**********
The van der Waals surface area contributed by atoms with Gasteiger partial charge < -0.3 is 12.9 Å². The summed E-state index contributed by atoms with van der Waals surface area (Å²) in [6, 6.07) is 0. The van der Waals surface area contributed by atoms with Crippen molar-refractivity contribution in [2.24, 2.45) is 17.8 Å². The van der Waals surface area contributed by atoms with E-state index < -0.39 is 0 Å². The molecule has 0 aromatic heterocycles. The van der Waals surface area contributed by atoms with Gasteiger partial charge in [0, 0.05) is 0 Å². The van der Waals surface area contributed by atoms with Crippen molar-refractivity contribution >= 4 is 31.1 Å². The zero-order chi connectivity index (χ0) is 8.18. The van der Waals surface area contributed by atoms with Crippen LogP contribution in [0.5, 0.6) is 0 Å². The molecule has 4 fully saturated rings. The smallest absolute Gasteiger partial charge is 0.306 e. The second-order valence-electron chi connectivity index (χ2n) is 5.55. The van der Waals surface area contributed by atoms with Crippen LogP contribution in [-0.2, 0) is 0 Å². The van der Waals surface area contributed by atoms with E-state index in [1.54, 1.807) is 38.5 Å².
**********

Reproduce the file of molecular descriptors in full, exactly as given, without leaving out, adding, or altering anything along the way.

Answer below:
The van der Waals surface area contributed by atoms with Gasteiger partial charge < -0.3 is 12.9 Å². The summed E-state index contributed by atoms with van der Waals surface area (Å²) in [6, 6.07) is 0. The van der Waals surface area contributed by atoms with Crippen molar-refractivity contribution in [2.24, 2.45) is 17.8 Å². The van der Waals surface area contributed by atoms with E-state index < -0.39 is 0 Å². The molecule has 0 aromatic heterocycles. The van der Waals surface area contributed by atoms with Gasteiger partial charge in [0, 0.05) is 0 Å². The van der Waals surface area contributed by atoms with Crippen molar-refractivity contribution >= 4 is 31.1 Å². The zero-order chi connectivity index (χ0) is 8.18. The van der Waals surface area contributed by atoms with Crippen LogP contribution in [0.5, 0.6) is 0 Å². The molecule has 4 fully saturated rings. The smallest absolute Gasteiger partial charge is 0.306 e. The second-order valence-electron chi connectivity index (χ2n) is 5.55. The van der Waals surface area contributed by atoms with Crippen LogP contribution in [-0.2, 0) is 0 Å². The van der Waals surface area contributed by atoms with E-state index in [1.54, 1.807) is 38.5 Å².